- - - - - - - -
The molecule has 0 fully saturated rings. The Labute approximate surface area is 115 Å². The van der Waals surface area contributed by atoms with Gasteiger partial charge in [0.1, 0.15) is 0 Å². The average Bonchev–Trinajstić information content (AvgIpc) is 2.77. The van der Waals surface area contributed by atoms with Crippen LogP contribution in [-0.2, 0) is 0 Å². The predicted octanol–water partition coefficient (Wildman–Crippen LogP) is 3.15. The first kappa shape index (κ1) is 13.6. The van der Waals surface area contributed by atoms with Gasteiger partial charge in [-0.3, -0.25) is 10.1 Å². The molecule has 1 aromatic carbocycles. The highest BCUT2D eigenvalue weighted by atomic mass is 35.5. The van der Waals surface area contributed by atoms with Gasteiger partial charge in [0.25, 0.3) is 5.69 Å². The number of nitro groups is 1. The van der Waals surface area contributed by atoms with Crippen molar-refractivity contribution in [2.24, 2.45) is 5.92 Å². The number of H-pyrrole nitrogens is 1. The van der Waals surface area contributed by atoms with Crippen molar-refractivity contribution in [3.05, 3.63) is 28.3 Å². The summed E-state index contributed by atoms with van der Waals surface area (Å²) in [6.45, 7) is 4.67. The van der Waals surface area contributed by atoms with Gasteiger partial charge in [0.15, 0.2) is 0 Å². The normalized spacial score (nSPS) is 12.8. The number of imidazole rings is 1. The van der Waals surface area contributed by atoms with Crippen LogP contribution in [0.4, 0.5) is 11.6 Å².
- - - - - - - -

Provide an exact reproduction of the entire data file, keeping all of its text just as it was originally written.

The molecule has 0 fully saturated rings. The Labute approximate surface area is 115 Å². The van der Waals surface area contributed by atoms with Gasteiger partial charge in [0.1, 0.15) is 0 Å². The average Bonchev–Trinajstić information content (AvgIpc) is 2.77. The van der Waals surface area contributed by atoms with Crippen LogP contribution in [-0.2, 0) is 0 Å². The predicted octanol–water partition coefficient (Wildman–Crippen LogP) is 3.15. The first kappa shape index (κ1) is 13.6. The van der Waals surface area contributed by atoms with Gasteiger partial charge in [-0.3, -0.25) is 10.1 Å². The molecule has 1 aromatic carbocycles. The highest BCUT2D eigenvalue weighted by atomic mass is 35.5. The van der Waals surface area contributed by atoms with Gasteiger partial charge in [0.25, 0.3) is 5.69 Å². The number of nitro groups is 1. The van der Waals surface area contributed by atoms with Crippen molar-refractivity contribution in [2.24, 2.45) is 5.92 Å². The number of H-pyrrole nitrogens is 1. The van der Waals surface area contributed by atoms with Crippen molar-refractivity contribution in [3.05, 3.63) is 28.3 Å². The summed E-state index contributed by atoms with van der Waals surface area (Å²) in [6.45, 7) is 4.67. The van der Waals surface area contributed by atoms with Gasteiger partial charge in [0.15, 0.2) is 0 Å². The normalized spacial score (nSPS) is 12.8. The number of imidazole rings is 1. The van der Waals surface area contributed by atoms with Crippen LogP contribution in [0.4, 0.5) is 11.6 Å².